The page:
Category Archives: Views

Promoting Art Ross

Back in February, while I will still hard at work on Art Ross: The Hockey Legend Who Built the Bruins, Art Ross III (who, along with his wife and his sisters, have all been great supporters – and great helps – on the project) sent me a few clippings from Boston Bruins programs he found in a family scrapbook. This story below appeared almost 44 years ago, on November 19, 1961, just over seven years after Art Ross had retired from the Bruins. Several bits and pieces from this article made their way into my biography … but I particularly liked where Henry McKenna noted: “So you can see that trying to write about Art Ross in a single chapter is virtually impossible. A book perhaps, but hardly a single article.”


So, why has it taken so long for somebody to write this book? I offer a few thoughts on that, as well as why I wanted to be the one to write it, on the web site of my publisher, Dundurn. Rather than write it all again, you can have a look here if you’re interested.

As many of you know, I’ve been out and about lately promoting the book. We had a launch in Toronto last month, and another a few days ago in Owen Sound (where the local Sun Times was the first to review the book). Barbara and I were also in Maine a couple of weeks ago for a wonderful Ross family long weekend, and then we visited Boston, where I appeared on the pregame show of a Bruins broadcast, caught up with some of the Bruins staff who had helped me along the way, and chatted with a couple of Bruins reporters.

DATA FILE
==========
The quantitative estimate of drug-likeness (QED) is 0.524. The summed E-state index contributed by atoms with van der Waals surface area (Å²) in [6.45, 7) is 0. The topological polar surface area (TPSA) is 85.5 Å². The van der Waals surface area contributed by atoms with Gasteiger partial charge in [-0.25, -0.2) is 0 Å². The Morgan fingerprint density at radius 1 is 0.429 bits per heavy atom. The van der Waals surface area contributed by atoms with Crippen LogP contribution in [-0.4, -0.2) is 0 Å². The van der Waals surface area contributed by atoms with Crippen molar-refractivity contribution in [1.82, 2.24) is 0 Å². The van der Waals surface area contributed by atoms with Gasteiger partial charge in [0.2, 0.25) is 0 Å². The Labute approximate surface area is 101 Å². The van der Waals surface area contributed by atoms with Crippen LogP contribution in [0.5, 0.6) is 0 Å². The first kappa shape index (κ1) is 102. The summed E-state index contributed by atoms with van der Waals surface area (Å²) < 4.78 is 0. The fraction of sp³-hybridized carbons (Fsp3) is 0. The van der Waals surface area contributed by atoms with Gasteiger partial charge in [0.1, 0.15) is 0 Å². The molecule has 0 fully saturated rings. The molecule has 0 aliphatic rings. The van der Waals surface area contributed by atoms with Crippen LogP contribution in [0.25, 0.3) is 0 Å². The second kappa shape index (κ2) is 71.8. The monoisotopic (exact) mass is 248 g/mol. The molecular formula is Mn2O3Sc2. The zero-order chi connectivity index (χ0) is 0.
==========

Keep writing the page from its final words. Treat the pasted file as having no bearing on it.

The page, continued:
On the air with NESN’s Dale Arnold

If you’d like to see the interview I did, you have to be on Facebook, but this link should take you there. (The part with me starts 20 seconds in.) Otherwise, you can listen to the radio interview I did here in Owen Sound. In addition, there has been some great coverage from prolific American hockey writer and broadcaster Stan Fischler, and, most recently, this review from the Winnipeg Free Press. Upcoming is a radio interview with Dave Fisher on CJAD in Montreal. (Montreal friends, I’ll try to keep you posted on that one.)

At Ben McNally Books in Toronto, wearing a Montreal Wanderers sweater loaned to me by
Society for International Hockey Research president Jean-Patrice Martel. Art Ross spent most of his playing career with the Wanderers.

Let’s just say the Barnes and Noble at the Prudential Center in Boston
has a lot of signed copies to sell

Owen Sound
Signing for fellow SIHR member Lorne Bell at the Owen Sound launch at The Ginger Press

Oh, and by the way, if you’ve already read the book and if you liked it, feel free to offer comments and reviews on web sites such as Chapters/Indigo, Amazon, Goodreads, or Barnes and Noble. I don’t honestly know if it makes much difference, but it couldn’t hurt!